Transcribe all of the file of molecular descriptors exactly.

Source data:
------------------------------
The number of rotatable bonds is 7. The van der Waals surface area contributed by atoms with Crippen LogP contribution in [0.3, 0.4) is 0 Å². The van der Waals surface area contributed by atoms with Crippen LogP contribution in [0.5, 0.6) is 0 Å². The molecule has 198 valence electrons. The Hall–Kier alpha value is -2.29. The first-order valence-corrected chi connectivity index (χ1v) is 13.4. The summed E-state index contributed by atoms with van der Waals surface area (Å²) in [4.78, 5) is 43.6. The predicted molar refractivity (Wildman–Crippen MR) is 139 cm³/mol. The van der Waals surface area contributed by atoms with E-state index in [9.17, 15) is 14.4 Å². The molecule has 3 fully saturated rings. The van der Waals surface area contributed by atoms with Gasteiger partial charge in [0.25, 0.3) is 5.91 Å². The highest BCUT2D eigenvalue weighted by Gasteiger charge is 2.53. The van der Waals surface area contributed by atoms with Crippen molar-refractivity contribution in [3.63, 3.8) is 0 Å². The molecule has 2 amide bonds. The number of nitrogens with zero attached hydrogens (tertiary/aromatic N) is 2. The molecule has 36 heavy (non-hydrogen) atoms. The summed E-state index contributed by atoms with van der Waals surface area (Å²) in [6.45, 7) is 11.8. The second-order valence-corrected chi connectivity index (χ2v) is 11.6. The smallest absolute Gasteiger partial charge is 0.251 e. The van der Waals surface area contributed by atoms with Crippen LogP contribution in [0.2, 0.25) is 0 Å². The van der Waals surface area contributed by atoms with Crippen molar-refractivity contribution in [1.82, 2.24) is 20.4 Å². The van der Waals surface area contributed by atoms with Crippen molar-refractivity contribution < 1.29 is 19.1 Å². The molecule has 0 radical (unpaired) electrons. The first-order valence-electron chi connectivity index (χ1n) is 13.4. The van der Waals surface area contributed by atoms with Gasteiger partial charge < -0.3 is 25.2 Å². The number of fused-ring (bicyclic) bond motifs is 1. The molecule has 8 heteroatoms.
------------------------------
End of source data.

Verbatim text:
The number of rotatable bonds is 7. The van der Waals surface area contributed by atoms with Crippen LogP contribution in [0.3, 0.4) is 0 Å². The van der Waals surface area contributed by atoms with Crippen LogP contribution in [0.5, 0.6) is 0 Å². The molecule has 198 valence electrons. The Hall–Kier alpha value is -2.29. The first-order valence-corrected chi connectivity index (χ1v) is 13.4. The summed E-state index contributed by atoms with van der Waals surface area (Å²) in [4.78, 5) is 43.6. The predicted molar refractivity (Wildman–Crippen MR) is 139 cm³/mol. The van der Waals surface area contributed by atoms with E-state index in [9.17, 15) is 14.4 Å². The molecule has 3 fully saturated rings. The van der Waals surface area contributed by atoms with Gasteiger partial charge in [0.25, 0.3) is 5.91 Å². The highest BCUT2D eigenvalue weighted by Gasteiger charge is 2.53. The van der Waals surface area contributed by atoms with Crippen molar-refractivity contribution in [3.63, 3.8) is 0 Å². The molecule has 2 amide bonds. The number of nitrogens with zero attached hydrogens (tertiary/aromatic N) is 2. The molecule has 36 heavy (non-hydrogen) atoms. The summed E-state index contributed by atoms with van der Waals surface area (Å²) in [6.45, 7) is 11.8. The second-order valence-corrected chi connectivity index (χ2v) is 11.6. The smallest absolute Gasteiger partial charge is 0.251 e. The van der Waals surface area contributed by atoms with Crippen LogP contribution in [0.2, 0.25) is 0 Å². The van der Waals surface area contributed by atoms with Crippen molar-refractivity contribution in [1.82, 2.24) is 20.4 Å². The van der Waals surface area contributed by atoms with Crippen molar-refractivity contribution < 1.29 is 19.1 Å². The molecule has 0 radical (unpaired) electrons. The first-order valence-electron chi connectivity index (χ1n) is 13.4. The van der Waals surface area contributed by atoms with Gasteiger partial charge < -0.3 is 25.2 Å². The number of fused-ring (bicyclic) bond motifs is 1. The molecule has 8 heteroatoms.